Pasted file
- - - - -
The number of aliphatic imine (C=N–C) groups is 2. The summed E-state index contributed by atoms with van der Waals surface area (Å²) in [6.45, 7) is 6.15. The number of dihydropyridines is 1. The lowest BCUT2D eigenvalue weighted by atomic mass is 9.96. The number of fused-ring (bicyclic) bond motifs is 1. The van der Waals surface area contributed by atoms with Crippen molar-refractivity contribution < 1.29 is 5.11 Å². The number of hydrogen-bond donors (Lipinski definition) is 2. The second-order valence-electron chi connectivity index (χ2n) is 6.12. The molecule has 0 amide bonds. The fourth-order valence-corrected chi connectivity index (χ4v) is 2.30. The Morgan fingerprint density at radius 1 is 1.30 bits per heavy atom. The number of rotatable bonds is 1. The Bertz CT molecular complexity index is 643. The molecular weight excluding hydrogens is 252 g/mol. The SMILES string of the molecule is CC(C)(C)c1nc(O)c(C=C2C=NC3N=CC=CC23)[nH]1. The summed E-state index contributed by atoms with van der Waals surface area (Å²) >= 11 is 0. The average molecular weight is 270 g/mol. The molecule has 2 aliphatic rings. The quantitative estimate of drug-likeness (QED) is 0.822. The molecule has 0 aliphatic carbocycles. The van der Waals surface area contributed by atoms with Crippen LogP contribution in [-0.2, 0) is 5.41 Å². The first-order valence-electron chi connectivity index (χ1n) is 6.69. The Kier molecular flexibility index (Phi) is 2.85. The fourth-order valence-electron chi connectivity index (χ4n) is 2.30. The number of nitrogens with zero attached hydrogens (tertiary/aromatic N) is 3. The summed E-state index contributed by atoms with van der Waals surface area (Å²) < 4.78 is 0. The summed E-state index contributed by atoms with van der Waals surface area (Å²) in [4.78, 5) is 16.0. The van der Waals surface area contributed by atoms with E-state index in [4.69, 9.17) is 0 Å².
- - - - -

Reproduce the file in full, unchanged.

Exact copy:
The number of aliphatic imine (C=N–C) groups is 2. The summed E-state index contributed by atoms with van der Waals surface area (Å²) in [6.45, 7) is 6.15. The number of dihydropyridines is 1. The lowest BCUT2D eigenvalue weighted by atomic mass is 9.96. The number of fused-ring (bicyclic) bond motifs is 1. The van der Waals surface area contributed by atoms with Crippen molar-refractivity contribution < 1.29 is 5.11 Å². The number of hydrogen-bond donors (Lipinski definition) is 2. The second-order valence-electron chi connectivity index (χ2n) is 6.12. The molecule has 0 amide bonds. The fourth-order valence-corrected chi connectivity index (χ4v) is 2.30. The Morgan fingerprint density at radius 1 is 1.30 bits per heavy atom. The number of rotatable bonds is 1. The Bertz CT molecular complexity index is 643. The molecular weight excluding hydrogens is 252 g/mol. The SMILES string of the molecule is CC(C)(C)c1nc(O)c(C=C2C=NC3N=CC=CC23)[nH]1. The summed E-state index contributed by atoms with van der Waals surface area (Å²) >= 11 is 0. The average molecular weight is 270 g/mol. The molecule has 2 aliphatic rings. The quantitative estimate of drug-likeness (QED) is 0.822. The molecule has 0 aliphatic carbocycles. The van der Waals surface area contributed by atoms with Crippen LogP contribution in [-0.2, 0) is 5.41 Å². The first-order valence-electron chi connectivity index (χ1n) is 6.69. The Kier molecular flexibility index (Phi) is 2.85. The fourth-order valence-electron chi connectivity index (χ4n) is 2.30. The number of nitrogens with zero attached hydrogens (tertiary/aromatic N) is 3. The summed E-state index contributed by atoms with van der Waals surface area (Å²) < 4.78 is 0. The summed E-state index contributed by atoms with van der Waals surface area (Å²) in [4.78, 5) is 16.0. The van der Waals surface area contributed by atoms with E-state index in [4.69, 9.17) is 0 Å².